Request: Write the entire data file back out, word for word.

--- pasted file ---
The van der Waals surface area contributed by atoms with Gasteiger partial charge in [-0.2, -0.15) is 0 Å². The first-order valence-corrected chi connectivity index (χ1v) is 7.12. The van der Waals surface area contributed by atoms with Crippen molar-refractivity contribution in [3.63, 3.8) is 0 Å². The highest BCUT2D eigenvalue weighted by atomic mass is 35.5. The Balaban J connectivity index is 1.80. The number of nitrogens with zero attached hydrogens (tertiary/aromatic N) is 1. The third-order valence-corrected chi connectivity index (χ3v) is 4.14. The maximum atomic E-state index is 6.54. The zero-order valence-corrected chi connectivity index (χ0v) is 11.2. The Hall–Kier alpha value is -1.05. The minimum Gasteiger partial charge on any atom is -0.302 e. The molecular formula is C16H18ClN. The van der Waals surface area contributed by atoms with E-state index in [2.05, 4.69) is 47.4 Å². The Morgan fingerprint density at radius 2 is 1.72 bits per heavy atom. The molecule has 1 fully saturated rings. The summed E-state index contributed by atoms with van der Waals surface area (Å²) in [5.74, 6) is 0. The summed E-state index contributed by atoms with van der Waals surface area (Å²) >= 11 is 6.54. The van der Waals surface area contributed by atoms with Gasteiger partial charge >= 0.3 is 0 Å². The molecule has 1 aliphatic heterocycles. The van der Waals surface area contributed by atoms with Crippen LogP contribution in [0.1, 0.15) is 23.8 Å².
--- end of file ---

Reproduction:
The van der Waals surface area contributed by atoms with Gasteiger partial charge in [-0.2, -0.15) is 0 Å². The first-order valence-corrected chi connectivity index (χ1v) is 7.12. The van der Waals surface area contributed by atoms with Crippen molar-refractivity contribution in [3.63, 3.8) is 0 Å². The highest BCUT2D eigenvalue weighted by atomic mass is 35.5. The Balaban J connectivity index is 1.80. The number of nitrogens with zero attached hydrogens (tertiary/aromatic N) is 1. The third-order valence-corrected chi connectivity index (χ3v) is 4.14. The maximum atomic E-state index is 6.54. The zero-order valence-corrected chi connectivity index (χ0v) is 11.2. The Hall–Kier alpha value is -1.05. The minimum Gasteiger partial charge on any atom is -0.302 e. The molecular formula is C16H18ClN. The van der Waals surface area contributed by atoms with E-state index in [2.05, 4.69) is 47.4 Å². The Morgan fingerprint density at radius 2 is 1.72 bits per heavy atom. The molecule has 1 fully saturated rings. The summed E-state index contributed by atoms with van der Waals surface area (Å²) in [5.74, 6) is 0. The summed E-state index contributed by atoms with van der Waals surface area (Å²) >= 11 is 6.54. The van der Waals surface area contributed by atoms with Gasteiger partial charge >= 0.3 is 0 Å². The molecule has 1 aliphatic heterocycles. The van der Waals surface area contributed by atoms with Crippen LogP contribution in [0.1, 0.15) is 23.8 Å².